Both real and personal property may be transferred to another owner through wills and trusts. Although most people think of wills and trusts as a tool for conveying property owned by individuals, businesses property often needs to be transferred when the business owner dies. This is especially true for sole proprietorships and partnerships.
A will is a document by which an individual directs his or her estate to be distributed upon death. Wills must be in writing and signed by the individual(s) making them. Although state laws regarding wills vary slightly, most states require:
A trust is a property interest held by one person or entity at the request of another for the benefit of a third party. For a trust to be valid, it must involve specific property, reflect the person’s or entity’s intent, and be created for a lawful purpose. Trusts are very popular for leaving property to benefit children who are under 18 years old, elderly, and people with disabilities.
When planning how to distribute property upon death, it is important to understand the difference between probate and non-probate assets. Probate is the process through which a court determines how to distribute property after someone dies. Some assets are distributed to heirs by the court (probate assets) and some assets bypass the court process and go directly to beneficiaries (non-probate assets). Probate assets generally are subject to inheritance taxes and distribution can be delayed until the court orders the distribution of the assets. Because of these drawbacks, many individuals prefer non-probate assets.
|Probate Assets||Non-Probate Assets|
Death of a property owner impacts the ability to transfer property. The ownership interest dictates how the property may be transferred.
|Type of Ownership||Death of Owner||Transfer||Where Available|
|Tenancy in Common||Owner’s interest passes to heirs||Owner may transfer interest without agreement of co-owners||All states|
|Joint Tenancy||Owner’s interest passes to the remaining joint tenants as non-probate asset||Owner may not transfer interest without agreement of co-owners||All states|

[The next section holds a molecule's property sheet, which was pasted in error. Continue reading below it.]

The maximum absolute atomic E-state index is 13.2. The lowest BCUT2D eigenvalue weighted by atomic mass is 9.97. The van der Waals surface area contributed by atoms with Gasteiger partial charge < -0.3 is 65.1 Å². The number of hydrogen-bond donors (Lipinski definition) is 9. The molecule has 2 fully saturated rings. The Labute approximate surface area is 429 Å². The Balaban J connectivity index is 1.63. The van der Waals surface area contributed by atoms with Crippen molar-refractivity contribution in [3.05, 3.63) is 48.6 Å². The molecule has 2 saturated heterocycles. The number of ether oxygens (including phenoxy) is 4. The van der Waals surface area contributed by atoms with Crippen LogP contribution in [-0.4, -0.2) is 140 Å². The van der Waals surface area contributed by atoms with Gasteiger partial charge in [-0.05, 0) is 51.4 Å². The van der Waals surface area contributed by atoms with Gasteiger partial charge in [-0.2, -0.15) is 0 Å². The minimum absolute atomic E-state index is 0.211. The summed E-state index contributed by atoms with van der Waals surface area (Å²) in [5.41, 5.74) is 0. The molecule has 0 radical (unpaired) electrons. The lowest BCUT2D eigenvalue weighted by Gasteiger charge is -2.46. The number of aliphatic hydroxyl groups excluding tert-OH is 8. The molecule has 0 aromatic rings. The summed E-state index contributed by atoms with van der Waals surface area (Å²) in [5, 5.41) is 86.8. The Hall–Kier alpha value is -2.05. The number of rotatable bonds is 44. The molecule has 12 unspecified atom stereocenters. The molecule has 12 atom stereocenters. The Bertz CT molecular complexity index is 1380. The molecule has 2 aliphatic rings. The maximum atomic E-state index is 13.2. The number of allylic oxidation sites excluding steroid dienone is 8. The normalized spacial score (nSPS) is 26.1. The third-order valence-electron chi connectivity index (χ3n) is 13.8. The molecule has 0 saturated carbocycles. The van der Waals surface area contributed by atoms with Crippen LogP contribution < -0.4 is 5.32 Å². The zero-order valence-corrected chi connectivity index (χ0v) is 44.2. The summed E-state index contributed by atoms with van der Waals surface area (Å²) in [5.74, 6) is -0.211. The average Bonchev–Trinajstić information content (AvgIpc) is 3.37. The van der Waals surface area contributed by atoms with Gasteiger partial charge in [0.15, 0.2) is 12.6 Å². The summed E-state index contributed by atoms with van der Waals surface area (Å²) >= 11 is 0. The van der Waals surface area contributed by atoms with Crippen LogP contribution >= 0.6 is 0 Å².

|Tenancy by Entirety||Owner’s interest passes to the surviving spouse||Owner may not transfer interest without agreement of spouse||Approximately half of the states|
|Community Property||Half of owner’s interest passes to the surviving spouse & other half passes to other heirs||Owner may not transfer interest without agreement of spouse||Only 9 states: Arizona, California, Idaho, Louisiana, Nevada, New Mexico, Texas & Washington|
If someone dies without a will or trust, the probate court will determine:
- The nature and value of the decedent’s estate;
- The nature and value of any outstanding debts and tax obligations;
- Whether the decedent has any heirs;
- The identity of the heirs and their relationship to the decedent; and
- What, if anything, the heirs are entitled to receive from the decedent’s estate.
The essential role of the probate court is to ensure that the deceased person’s creditors are paid and that any remaining assets are distributed to the proper beneficiaries. However, this process takes time and costs money from the deceased person’s estate. And there is no guarantee that the deceased person intended his or her property to be distributed based on the state’s rules on who qualifies as an heir and what they are entitled to receive. Business assets owned by the deceased person may complicate the probate process even more.